Legislation enacted in 2000 authorizes funding to support training for Title X family planning and other federally funded health care providers in how to provide information about adoption to women facing an unintended pregnancy "on an equal basis with all other courses of action included in nondirective counseling." However, the experience of some family planning providers and a conversation with an adoption expert suggest that the training conducted to date and the national curriculum that was developed to support it often do not comport with best practices in either family planning or adoption—or with the training program's statutory requirements.

For a long time, some professionals in the adoption field have expressed concerns that pregnancy options counselors in publicly supported family planning clinics may not sufficiently present adoption as a realistic option for women facing an unintended pregnancy. Many antichoice adoption proponents, who feel that adoption should be presented as the preferred option—even over parenting—for teens and unmarried women, go further. They charge that pregnancy counselors either fail to raise adoption altogether or provide women with information that is incomplete or inaccurate. As a result, they say that family planning clinics directly or indirectly "steer" women toward abortion. This presumed proabortion, antiadoption bias has spurred a long- standing campaign to prevent family planning providers from discussing abortion with women facing a crisis pregnancy and compel pregnancy counselors to actively promote adoption instead.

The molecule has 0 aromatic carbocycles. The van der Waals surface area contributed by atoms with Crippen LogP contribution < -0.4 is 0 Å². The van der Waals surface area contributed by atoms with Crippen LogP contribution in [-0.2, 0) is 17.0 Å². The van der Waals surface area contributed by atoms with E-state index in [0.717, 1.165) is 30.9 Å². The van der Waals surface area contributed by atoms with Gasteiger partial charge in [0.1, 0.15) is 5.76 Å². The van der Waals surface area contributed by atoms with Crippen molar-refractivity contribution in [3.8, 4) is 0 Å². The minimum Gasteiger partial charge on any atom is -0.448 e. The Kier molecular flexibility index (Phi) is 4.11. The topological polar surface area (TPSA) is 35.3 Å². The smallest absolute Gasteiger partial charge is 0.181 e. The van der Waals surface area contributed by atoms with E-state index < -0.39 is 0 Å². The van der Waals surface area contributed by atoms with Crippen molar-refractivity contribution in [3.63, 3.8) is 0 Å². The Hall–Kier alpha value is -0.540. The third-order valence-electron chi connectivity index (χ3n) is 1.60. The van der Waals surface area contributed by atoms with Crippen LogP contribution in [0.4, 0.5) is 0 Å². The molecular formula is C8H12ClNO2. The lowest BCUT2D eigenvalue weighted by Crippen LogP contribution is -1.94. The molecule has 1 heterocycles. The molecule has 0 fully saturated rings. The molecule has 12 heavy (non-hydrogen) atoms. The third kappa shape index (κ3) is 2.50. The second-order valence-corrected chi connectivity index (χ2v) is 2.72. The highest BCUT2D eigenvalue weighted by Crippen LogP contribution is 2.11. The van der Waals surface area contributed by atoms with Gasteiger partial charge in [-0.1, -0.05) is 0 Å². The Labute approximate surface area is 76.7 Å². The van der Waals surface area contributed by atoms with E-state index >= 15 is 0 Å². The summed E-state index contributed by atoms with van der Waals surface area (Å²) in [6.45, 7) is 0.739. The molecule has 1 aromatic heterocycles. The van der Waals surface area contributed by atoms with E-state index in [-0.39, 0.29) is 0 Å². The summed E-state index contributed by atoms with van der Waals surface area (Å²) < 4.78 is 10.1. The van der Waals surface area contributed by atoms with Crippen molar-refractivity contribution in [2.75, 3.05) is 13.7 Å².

In 1981, Congress enacted the Adolescent Family Life Act (AFLA) to promote "chastity and self-discipline" among unmarried teens and adoption among teens who become pregnant. Funding under the law—which remains in effect today—can only go to groups that do not "advocate, promote or encourage abortion." Then, in 1988, the Reagan administration promulgated regulations that specifically barred counselors in family planning clinics supported by Title X of the Public Health Service Act from providing women facing an unintended pregnancy with information about abortion or a referral to an abortion provider, even in response to a direct request for such information. At the same time, counselors were required to give all patients referrals for prenatal care and delivery services. Although this "gag rule" was upheld by the U.S. Supreme Court in 1991 in a 5–4 decision, President Clinton suspended the regulation as one of his first acts in office.

The issue, however, did not go away. In 1999, Reps. Tom Bliley (R-VA), then chairman of the House committee charged with oversight of Title X, and Jim DeMint (R-SC) introduced legislation designed to essentially combine the operative provisions of the gag rule and AFLA. The legislation enumerated the various options that family planning providers would be required to discuss with clients facing an unintended pregnancy, specifically excluding abortion. At the same time, it authorized funds for a grant to a "national adoption organization" for the purpose of training Title X and other federally supported health care providers in how to "promote" adoption ("Family Planning and Adoption Promotion: New Proposals, Long-Standing Issues," TGR, October 1999, page 1). From the start, the bill's language appeared geared to support the National Council for Adoption (NCFA), an organization that takes credit for having played a key role in developing the legislation and shares the conservative views of the bill's sponsors.